For years, northwest Syria has been home to millions of civilians fleeing conflict and bloodshed elsewhere. Whether they arrived by choice or through evacuation deals negotiated by Russia, the arrivals knew that after Idlib, they had nowhere else to go. That remains true today. As regime and Russian airstrikes bombard the region, around 180,000 people have been displaced since 29 April, fleeing ongoing airstrikes. But with the border to Turkey closed, there is only so far they can move. These are the diaries of two women, one displaced and one helping the displaced, who are trapped in northwest Syria.

“I don’t know what to say nor how to start. We said we would resist and wouldn’t leave our homes in Kafra Sajna—that it was going to be over soon, today or tomorrow. But every day passing felt like a lifetime for us; each new day was worse than the day before. We were trying to remain strong, but eventually we fled our village, taking my grandparents with us. My grandfather, who has cancer, kept saying: “Where are we going? We should stay here and die at home.

“More than 50 other families fled with us. We headed to Atmeh by the Turkish border. People who fled Kafra Sajna before us found a small area for us to camp on. When we arrived, some families had tents, others didn’t because they couldn’t afford them so they took shelter in the open. I was very worried about how I’d protect my months-old daughter from insect bites, dust, and direct sunlight. In Kafra Sajna, I used to give her a bath every other day, I missed those days when I’d put her to sleep in her clean bed, and have her wear clean clothes, her pretty summer clothes that I couldn’t carry with me.

“We say we’re going to be fine, but we don’t have bathrooms or basic utilities like running water and electricity. We’re fasting right now for Ramadan but when we break our fast after starving all day, we only eat a little to avoid having to use the open-air toilets. We’re trying to save our dignity here, it’s all we have left.”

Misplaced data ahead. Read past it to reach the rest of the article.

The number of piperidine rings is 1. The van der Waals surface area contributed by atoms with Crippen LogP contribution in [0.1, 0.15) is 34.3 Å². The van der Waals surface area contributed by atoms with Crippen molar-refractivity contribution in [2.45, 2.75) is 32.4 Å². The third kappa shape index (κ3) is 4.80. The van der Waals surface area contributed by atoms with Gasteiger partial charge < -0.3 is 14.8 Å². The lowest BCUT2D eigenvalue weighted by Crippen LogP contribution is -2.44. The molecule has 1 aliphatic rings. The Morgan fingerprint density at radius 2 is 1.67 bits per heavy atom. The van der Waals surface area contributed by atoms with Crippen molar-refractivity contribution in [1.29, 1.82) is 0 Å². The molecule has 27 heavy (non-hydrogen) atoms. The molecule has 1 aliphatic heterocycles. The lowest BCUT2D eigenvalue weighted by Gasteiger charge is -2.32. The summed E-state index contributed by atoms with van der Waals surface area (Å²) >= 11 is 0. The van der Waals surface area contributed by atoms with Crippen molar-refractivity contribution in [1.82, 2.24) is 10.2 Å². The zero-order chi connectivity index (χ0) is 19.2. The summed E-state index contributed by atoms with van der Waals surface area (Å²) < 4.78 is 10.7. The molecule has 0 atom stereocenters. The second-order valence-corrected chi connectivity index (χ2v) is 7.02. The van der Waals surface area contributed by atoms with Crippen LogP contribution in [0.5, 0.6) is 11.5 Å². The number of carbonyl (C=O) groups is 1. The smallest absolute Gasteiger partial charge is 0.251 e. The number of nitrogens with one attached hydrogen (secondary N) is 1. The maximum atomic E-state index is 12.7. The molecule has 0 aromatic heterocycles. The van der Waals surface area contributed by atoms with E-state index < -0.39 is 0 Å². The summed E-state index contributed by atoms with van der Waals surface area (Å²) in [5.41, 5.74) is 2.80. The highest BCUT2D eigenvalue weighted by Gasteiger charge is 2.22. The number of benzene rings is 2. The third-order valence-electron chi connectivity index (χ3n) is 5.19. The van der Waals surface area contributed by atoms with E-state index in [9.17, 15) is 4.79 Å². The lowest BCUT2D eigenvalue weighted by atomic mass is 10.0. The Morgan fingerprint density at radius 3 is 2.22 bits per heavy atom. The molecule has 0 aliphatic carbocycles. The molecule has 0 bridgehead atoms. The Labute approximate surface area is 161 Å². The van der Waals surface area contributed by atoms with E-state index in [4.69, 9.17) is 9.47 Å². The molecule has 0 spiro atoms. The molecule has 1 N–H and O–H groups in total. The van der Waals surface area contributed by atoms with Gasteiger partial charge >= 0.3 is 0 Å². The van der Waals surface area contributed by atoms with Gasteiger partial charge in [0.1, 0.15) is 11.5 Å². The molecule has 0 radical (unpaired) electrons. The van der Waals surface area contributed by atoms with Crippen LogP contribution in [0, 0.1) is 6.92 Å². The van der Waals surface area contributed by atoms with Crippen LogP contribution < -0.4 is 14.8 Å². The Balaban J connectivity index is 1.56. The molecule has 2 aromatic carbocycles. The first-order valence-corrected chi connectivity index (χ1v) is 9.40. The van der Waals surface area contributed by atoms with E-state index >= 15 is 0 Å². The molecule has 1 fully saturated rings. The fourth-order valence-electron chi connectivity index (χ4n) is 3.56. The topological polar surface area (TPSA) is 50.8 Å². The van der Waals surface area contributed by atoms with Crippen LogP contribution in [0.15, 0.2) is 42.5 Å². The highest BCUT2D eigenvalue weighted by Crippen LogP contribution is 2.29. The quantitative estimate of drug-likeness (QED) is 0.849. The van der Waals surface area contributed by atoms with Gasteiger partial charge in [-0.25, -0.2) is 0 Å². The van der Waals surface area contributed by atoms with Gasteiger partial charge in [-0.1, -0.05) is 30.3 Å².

Aya is from Kafr Sajna, northern Hama. Two weeks ago, she was displaced to the Syrian-Turkish border with her family.

“Since 29 April, escalating attacks by the Syrian regime and Russia have forced tens of thousands of families to flee their homes, the majority from northern Hama countryside. On 9 May, we went to the highway that leads to the Turkish border and saw families fleeing in trucks. I can’t describe how heartbreaking the scene was. No words or photos can adequately reflect the horrible reality. Just one look inside the trucks made me feel all the pain in the world—seeing children, the elderly, people with disabilities fleeing with the few belongings they could carry.

“The humanitarian situation is dire. Hundreds of families are struggling to find a piece of land to shelter on. The weather is getting hotter and children are exposed to dirt and insects. A flimsy tent to shelter under has become a dream for some families, imagine!

“We started cooking meals for displaced families at our centres because all the shops in the area have closed due to the bombings. Despite the jets in the sky we went out to the highway to distribute the meals. We didn’t fear for ourselves once we saw the massive wave of people fleeing.

“This crisis we’re witnessing needs immediate funding from governments and we can’t wait for international organisations to take their time to respond. We encourage everyone here to do what they can to provide some relief to those displaced, to show them that we are here for them, that we won’t just stand and watch them suffer. We’re all in this together.”

Aisha Touma is the founder and manager of Yasmeenat Souriyat (Syrian Jasmines), a group of 12 displaced women from six different cities across Syria who help welcome internally displaced people into their new communities. In partnership with Maan organisation, Yasmeenat Souriyat are providing meals for newly displaced families fasting during Ramadan with no access to food or shelter.